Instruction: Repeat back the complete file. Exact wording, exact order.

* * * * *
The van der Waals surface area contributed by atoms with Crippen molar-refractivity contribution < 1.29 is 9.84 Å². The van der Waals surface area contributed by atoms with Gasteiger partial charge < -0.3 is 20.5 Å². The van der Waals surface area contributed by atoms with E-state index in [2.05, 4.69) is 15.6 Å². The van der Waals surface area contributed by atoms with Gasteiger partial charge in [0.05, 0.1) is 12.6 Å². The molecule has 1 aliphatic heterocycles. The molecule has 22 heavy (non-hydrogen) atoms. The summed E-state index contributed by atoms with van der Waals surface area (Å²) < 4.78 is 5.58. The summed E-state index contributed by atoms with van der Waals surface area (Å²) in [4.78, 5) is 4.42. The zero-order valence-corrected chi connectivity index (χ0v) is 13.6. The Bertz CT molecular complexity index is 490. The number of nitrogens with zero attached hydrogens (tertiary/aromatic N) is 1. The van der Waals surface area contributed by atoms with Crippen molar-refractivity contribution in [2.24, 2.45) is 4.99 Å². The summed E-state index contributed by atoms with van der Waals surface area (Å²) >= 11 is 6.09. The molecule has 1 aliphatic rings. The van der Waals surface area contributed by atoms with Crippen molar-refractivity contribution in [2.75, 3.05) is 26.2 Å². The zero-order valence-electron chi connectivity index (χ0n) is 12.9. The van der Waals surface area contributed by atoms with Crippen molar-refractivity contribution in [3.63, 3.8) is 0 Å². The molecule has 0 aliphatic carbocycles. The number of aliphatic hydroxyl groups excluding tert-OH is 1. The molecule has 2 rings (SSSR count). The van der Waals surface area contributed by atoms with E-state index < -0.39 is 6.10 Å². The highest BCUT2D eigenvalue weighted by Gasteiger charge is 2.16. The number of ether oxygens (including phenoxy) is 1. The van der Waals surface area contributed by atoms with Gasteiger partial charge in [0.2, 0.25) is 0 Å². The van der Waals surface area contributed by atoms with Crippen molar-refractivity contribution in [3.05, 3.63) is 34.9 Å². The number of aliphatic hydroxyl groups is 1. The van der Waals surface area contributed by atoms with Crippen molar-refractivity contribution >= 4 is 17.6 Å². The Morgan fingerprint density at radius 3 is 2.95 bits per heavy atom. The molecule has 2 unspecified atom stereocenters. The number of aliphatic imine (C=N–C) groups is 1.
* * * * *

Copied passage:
The van der Waals surface area contributed by atoms with Crippen molar-refractivity contribution < 1.29 is 9.84 Å². The van der Waals surface area contributed by atoms with Gasteiger partial charge < -0.3 is 20.5 Å². The van der Waals surface area contributed by atoms with E-state index in [2.05, 4.69) is 15.6 Å². The van der Waals surface area contributed by atoms with Gasteiger partial charge in [0.05, 0.1) is 12.6 Å². The molecule has 1 aliphatic heterocycles. The molecule has 22 heavy (non-hydrogen) atoms. The summed E-state index contributed by atoms with van der Waals surface area (Å²) < 4.78 is 5.58. The summed E-state index contributed by atoms with van der Waals surface area (Å²) in [4.78, 5) is 4.42. The zero-order valence-corrected chi connectivity index (χ0v) is 13.6. The Bertz CT molecular complexity index is 490. The number of nitrogens with zero attached hydrogens (tertiary/aromatic N) is 1. The van der Waals surface area contributed by atoms with Crippen molar-refractivity contribution in [2.24, 2.45) is 4.99 Å². The summed E-state index contributed by atoms with van der Waals surface area (Å²) >= 11 is 6.09. The molecule has 1 aliphatic rings. The van der Waals surface area contributed by atoms with Crippen molar-refractivity contribution in [2.75, 3.05) is 26.2 Å². The zero-order valence-electron chi connectivity index (χ0n) is 12.9. The van der Waals surface area contributed by atoms with Crippen molar-refractivity contribution in [3.63, 3.8) is 0 Å². The molecule has 0 aliphatic carbocycles. The number of aliphatic hydroxyl groups excluding tert-OH is 1. The molecule has 2 rings (SSSR count). The van der Waals surface area contributed by atoms with E-state index < -0.39 is 6.10 Å². The highest BCUT2D eigenvalue weighted by Gasteiger charge is 2.16. The number of ether oxygens (including phenoxy) is 1. The van der Waals surface area contributed by atoms with Gasteiger partial charge in [0.2, 0.25) is 0 Å². The van der Waals surface area contributed by atoms with Crippen molar-refractivity contribution in [3.05, 3.63) is 34.9 Å². The number of aliphatic hydroxyl groups is 1. The van der Waals surface area contributed by atoms with Crippen molar-refractivity contribution >= 4 is 17.6 Å². The Morgan fingerprint density at radius 3 is 2.95 bits per heavy atom. The molecule has 2 unspecified atom stereocenters. The number of aliphatic imine (C=N–C) groups is 1.